ICNL conducted an International Workshop on Teaching NGO Law from September 12-14, 2008 in Kiev, Ukraine. Over 30 professors and ICNL experts from 12 countries, including some from Europe and the United States, participated in the event and shared their experience teaching NGO Law. The event was co-hosted by the Ukrainian Academy of Municipal Management, the highest educational institution in Ukraine, which has successfully offered the first NGO Law course in Ukraine for the past three years.
The purposes of the workshop were to share knowledge and experience among participants in order to promote the introduction of more NGO Law courses in universities throughout NIS, to contribute to the development of NGO Law as an academic subject, and to expand knowledge of NGO Law teaching methodologies. The event provided an opportunity for active exchanges of experiences and cross-border learning among the representatives of academic institutions from accross the NIS, and also introduced participants to new developments in the US, Canada, and Europe.
The workshop was the first event of its kind since 2004, when, under auspices of the NGO Legal Reform Initiative for Central and Eastern Europe, ICNL conducted anther NGO Law Teaching Workshop, which summed up the initial groundbreaking results of ICNL and USAID support to several universities throughout Europe and the NIS to establish NGO Law courses. The Kiev 2008 workshop demonstrated that four years after the prior program ended, and with no additional external financial support, many courses had not simply survived, but also improved. Those university initiatives are helping hundreds of law students throughout the NIS learn about civil society and how to provide qualified assistance to civil society organizations.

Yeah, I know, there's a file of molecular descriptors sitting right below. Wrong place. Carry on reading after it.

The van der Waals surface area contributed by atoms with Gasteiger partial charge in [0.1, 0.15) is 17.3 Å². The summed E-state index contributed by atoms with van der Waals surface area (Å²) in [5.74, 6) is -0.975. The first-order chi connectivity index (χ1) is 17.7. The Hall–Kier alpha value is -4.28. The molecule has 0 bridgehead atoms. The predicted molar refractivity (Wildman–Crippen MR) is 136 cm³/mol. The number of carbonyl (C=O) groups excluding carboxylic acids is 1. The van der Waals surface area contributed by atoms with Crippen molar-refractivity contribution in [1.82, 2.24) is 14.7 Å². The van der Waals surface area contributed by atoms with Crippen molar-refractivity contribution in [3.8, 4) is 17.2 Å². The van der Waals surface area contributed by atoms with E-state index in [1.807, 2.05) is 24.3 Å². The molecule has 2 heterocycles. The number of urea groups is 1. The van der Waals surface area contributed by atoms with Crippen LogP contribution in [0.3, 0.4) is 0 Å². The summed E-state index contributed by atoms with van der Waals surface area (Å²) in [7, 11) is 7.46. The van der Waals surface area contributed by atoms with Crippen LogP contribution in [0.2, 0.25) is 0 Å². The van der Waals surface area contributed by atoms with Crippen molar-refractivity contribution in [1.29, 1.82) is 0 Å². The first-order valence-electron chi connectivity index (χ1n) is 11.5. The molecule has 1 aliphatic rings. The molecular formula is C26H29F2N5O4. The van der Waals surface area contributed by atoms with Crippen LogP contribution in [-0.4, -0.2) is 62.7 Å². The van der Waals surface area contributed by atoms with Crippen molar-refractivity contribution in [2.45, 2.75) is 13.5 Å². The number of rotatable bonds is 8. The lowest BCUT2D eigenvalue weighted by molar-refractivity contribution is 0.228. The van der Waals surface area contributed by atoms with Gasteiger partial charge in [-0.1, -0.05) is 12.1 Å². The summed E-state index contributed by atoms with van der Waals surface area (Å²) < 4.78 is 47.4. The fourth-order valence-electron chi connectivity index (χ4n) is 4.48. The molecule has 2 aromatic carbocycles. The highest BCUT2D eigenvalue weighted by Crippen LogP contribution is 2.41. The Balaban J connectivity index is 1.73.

Supporting NGO Law courses has proven to be one of the most cost-effective and sustainable strategies to empower civil society in the region. With minimal cost and, in most instances, just informational support, ICNL can help professors: 1) introduce new NGO Law courses at academies and universities; 2) attract more students to existing NGO Law courses; 3) make courses more exciting, relevant, and sustainable; and, 4) remain motivated and competent to teach such courses at a high level. These courses also expand the base of knowledgeable lawyers who can assist civil society organizations to thrive and engage in effective advocacy. We expect that the Kiev Workshop will ultimately lead to the establishment of more NGO Law courses that in turn will increase the quality and quantity of professional services available to NGOs.